The political pressure placed on children might need to be essential

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I miss kindergarten. 

I miss how easy the workload was. I miss the openness of everyone becoming friends. I miss the feeling of constant relief. I miss the innocence of the child I once was. I never understood all of the terrible things happening around me. I never understood the struggles some people face every day. 

I never understood the emotions surrounding politics, yet I was entangled in the web of constant arguments. 

To this day, I still remember my introduction to politics. 

I was in kindergarten in the fall of 2008—the presidential election year. Barack Obama was running against John McCain and a few others. I didn’t understand the fundamentals of the election, but that did not stop me from voicing my opinion. As my mom was driving me to school one day, I asked her to vote for Obama. 

I was five years old at this point. 

I was a small, five-year-old child begging her parents to vote for a certain candidate to run our country. I knew nothing of the other candidates, yet I was determined to watch Obama win. 

When the election results came out, I was ecstatic that he won. I felt important for believing in the winning side. It was a small victory, but it was one of my first victories. 

When I look back on those few months in kindergarten, however, I question all of the morals I followed.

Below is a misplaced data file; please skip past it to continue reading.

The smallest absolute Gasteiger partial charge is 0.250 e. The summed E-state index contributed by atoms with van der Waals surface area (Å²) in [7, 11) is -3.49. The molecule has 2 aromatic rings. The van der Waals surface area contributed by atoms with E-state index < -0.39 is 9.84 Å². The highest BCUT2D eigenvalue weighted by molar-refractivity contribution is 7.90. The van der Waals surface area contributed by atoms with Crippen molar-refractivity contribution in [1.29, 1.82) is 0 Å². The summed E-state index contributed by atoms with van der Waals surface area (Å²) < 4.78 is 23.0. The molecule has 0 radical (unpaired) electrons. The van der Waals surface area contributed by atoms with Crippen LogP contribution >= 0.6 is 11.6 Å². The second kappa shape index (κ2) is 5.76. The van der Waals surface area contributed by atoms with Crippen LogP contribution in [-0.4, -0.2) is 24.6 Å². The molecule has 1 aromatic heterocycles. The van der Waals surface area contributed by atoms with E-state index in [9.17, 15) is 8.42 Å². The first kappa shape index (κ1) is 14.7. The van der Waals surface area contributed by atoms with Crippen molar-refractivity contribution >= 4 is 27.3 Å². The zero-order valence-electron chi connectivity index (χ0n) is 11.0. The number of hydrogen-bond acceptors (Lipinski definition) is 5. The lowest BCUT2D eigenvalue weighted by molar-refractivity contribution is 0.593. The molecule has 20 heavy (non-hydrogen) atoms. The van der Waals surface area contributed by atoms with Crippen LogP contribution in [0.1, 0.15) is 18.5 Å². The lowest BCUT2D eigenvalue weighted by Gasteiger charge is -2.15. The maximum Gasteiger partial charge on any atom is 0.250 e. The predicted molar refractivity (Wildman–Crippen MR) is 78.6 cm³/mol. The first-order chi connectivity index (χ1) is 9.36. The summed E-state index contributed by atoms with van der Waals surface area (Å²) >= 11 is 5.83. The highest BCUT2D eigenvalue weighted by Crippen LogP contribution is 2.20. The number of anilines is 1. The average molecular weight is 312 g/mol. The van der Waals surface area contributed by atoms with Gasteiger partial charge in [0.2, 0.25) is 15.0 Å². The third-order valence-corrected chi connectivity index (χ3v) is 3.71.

Why was I so involved in something I didn’t understand?  Well, it’s simple when you think about it.

Our country is built on a foundation of principles that entirely surround dividing the people, and we are reaching a point where children are joining that divide. 

I am very ambivalent about children’s involvement in politics. 

For one, they shouldn’t have to worry about such a major decision. I have seen fights break out simply because of a difference in political opinions. I fear children will get roped into those arguments and fall apart because of it. 

However, maybe children are the one thing that can save our political system. 

My belief in Obama’s campaign at the age of five was not random. I saw the two major parties running. I saw all of the options and believed Obama was the best one.

He believed in equality: something that children are not blinded by. Children see the good in everyone and only see the bad when they are taught to look for it. 

I felt important for believing in the winning side. It was a small victory, but it was one of my first victories. ”

It’s why their opinions are the most important. They have not been corrupted by the systematic racism or discrimination of a person based on their sexuality. To children, one person is equal to every other person around them. 

It is those beliefs that children need to teach to adults rather than the other way around. 

Though the pressure of politics is unfair to place on children, their innocence may hold the only hope our country has.